So tomorrow I start again.  It is something I know I can do well—starting aver again and a gain until I get it right.  Been there, done that, bought the tee shirt.  Sigh…

THE LITTLE ENGINE THAT COULD?

The Little Engine Doesn't Run Here Anymore

The Little Engine Doesn’t Run Here Anymore

For years I have thought of myself as a lyricist only.  My claim is that I can play guitar well enough to write songs, but I am not a guitar player.  My self image is that because I only play rhythm guitar, I am not really a musician.  I have learned recently just how wrong I have been all these years!

It all started with a Christmas CD I wanted to do. I had a few Christmas songs written, and I really wanted to do a CD for last Christmas, it was October and time was running out.  I wrote the needed songs to fill out the CD, and started to record.  I realized that I need more instrumentation than just a rhythm guitar and a harmonica.  I needed steel guitar, mandolin and synth sounds to fill in and complete each song and to help each song be unique.  I also realized that I had no studio musicians to hand to whom I could turn the songs over, and get the sounds I wanted.  I realized it was up to me if I was going to get anything at all.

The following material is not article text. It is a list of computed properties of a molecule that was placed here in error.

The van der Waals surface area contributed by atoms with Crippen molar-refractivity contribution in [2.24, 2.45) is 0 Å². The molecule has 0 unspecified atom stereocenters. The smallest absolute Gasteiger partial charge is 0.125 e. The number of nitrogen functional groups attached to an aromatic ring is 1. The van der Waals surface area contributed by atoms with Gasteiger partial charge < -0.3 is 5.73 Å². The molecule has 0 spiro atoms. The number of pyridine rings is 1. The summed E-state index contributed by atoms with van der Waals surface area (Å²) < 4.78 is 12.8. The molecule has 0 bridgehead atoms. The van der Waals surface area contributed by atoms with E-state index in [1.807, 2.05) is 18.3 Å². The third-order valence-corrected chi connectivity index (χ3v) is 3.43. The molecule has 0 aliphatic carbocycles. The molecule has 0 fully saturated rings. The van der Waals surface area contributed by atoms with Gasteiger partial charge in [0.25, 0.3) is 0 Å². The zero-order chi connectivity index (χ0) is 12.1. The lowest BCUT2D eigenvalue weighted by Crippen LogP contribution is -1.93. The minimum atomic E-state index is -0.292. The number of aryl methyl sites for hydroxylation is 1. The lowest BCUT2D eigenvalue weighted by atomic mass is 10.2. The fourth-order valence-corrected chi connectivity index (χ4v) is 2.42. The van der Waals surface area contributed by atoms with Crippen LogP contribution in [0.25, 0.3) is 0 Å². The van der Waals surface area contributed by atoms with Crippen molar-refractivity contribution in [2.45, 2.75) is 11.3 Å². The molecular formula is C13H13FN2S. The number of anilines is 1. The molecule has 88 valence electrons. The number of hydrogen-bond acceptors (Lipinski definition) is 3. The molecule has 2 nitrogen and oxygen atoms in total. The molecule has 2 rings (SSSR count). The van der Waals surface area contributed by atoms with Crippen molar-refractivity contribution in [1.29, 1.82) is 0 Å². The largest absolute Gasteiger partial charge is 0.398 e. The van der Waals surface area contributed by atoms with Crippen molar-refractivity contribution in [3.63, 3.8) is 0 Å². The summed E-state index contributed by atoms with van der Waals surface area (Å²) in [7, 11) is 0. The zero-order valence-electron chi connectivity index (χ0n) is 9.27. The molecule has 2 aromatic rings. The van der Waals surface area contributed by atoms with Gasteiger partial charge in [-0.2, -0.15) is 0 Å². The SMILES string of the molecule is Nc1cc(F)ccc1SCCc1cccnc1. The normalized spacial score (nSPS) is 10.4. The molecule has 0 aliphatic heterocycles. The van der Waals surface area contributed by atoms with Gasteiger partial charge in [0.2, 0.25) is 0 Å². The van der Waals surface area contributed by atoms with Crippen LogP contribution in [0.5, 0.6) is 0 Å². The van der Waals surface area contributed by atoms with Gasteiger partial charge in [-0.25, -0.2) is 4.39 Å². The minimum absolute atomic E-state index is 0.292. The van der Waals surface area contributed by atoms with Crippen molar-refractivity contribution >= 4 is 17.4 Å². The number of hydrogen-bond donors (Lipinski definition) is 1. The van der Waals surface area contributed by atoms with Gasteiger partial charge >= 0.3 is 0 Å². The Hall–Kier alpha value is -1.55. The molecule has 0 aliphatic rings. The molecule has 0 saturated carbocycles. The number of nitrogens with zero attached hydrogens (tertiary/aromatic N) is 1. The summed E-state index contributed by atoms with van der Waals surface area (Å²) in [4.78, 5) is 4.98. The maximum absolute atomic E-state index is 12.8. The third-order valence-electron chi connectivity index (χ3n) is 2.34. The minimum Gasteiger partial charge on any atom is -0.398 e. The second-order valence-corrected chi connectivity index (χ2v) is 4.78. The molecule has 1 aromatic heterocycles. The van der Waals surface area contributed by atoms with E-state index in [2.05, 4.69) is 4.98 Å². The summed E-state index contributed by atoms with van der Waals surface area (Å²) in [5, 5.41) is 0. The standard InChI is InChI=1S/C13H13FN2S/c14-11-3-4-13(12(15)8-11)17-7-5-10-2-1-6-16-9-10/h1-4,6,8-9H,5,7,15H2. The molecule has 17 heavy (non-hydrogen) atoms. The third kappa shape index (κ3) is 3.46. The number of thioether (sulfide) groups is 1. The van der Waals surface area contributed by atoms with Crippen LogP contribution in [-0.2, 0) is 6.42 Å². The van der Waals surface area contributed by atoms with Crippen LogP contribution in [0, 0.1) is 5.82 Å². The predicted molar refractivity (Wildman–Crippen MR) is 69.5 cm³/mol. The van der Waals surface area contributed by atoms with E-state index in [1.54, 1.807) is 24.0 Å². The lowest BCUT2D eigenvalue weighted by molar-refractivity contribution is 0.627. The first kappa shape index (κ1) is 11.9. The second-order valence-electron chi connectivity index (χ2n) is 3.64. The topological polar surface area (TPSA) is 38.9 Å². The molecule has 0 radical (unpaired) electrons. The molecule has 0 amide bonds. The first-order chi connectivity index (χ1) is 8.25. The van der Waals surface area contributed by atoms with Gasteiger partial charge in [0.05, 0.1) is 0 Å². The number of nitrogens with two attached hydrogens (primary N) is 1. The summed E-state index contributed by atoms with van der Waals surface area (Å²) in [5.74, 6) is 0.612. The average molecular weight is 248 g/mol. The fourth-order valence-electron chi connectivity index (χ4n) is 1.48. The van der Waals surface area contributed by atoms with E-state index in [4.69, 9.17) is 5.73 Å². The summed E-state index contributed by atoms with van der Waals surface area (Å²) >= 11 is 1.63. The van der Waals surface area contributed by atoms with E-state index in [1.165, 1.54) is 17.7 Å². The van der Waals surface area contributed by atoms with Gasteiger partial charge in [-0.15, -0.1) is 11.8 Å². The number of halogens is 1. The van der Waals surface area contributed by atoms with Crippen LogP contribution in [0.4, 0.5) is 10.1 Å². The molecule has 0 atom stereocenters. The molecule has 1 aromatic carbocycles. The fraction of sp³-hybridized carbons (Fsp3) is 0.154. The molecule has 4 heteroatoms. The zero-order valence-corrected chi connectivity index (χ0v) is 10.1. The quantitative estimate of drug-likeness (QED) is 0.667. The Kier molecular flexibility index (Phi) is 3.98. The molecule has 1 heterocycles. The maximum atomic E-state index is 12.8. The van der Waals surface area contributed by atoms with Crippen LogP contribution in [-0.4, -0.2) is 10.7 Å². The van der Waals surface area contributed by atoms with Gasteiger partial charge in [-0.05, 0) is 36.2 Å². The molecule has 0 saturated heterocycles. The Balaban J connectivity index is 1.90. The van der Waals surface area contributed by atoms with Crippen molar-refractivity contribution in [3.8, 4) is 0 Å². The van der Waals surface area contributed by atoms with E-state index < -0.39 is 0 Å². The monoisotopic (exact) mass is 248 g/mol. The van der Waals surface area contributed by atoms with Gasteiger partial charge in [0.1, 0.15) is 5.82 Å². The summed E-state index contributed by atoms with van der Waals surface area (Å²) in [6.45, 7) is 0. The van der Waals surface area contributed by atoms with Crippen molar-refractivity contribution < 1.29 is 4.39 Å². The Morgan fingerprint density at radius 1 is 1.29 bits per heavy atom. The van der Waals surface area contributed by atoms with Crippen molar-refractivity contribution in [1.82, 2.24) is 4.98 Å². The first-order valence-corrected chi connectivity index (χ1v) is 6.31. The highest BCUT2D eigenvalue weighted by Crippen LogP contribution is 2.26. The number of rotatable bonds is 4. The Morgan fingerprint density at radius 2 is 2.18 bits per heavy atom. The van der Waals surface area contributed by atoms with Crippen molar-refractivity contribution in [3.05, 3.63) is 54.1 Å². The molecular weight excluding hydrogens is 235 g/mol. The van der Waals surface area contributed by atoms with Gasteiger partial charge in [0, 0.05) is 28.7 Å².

I began learning how to play the needed instruments.  Not well, and certainly at a master-level, but good enough to fill in and make interesting the recorded songs.

I began recording my practice sessions track by track.  I would work on a line here and a line there.  Just hoping that I would eventually have enough good sections to piece together and get something interesting enough out of to use in the overall recording.

It came together.  It was hard, but I got it done.  At first I was skeptical of the finished product, but then again I have several friends who are accomplished producers, tell me they liked the album.  It’s titled, “Cactus Christmas Tree,” and you can find it at, http://www.cdbaby.com/cd/hilarymarckx2 if you want to check it out.  It could be better, but by doing it I got the courage to do another one, which will be a whole lot better.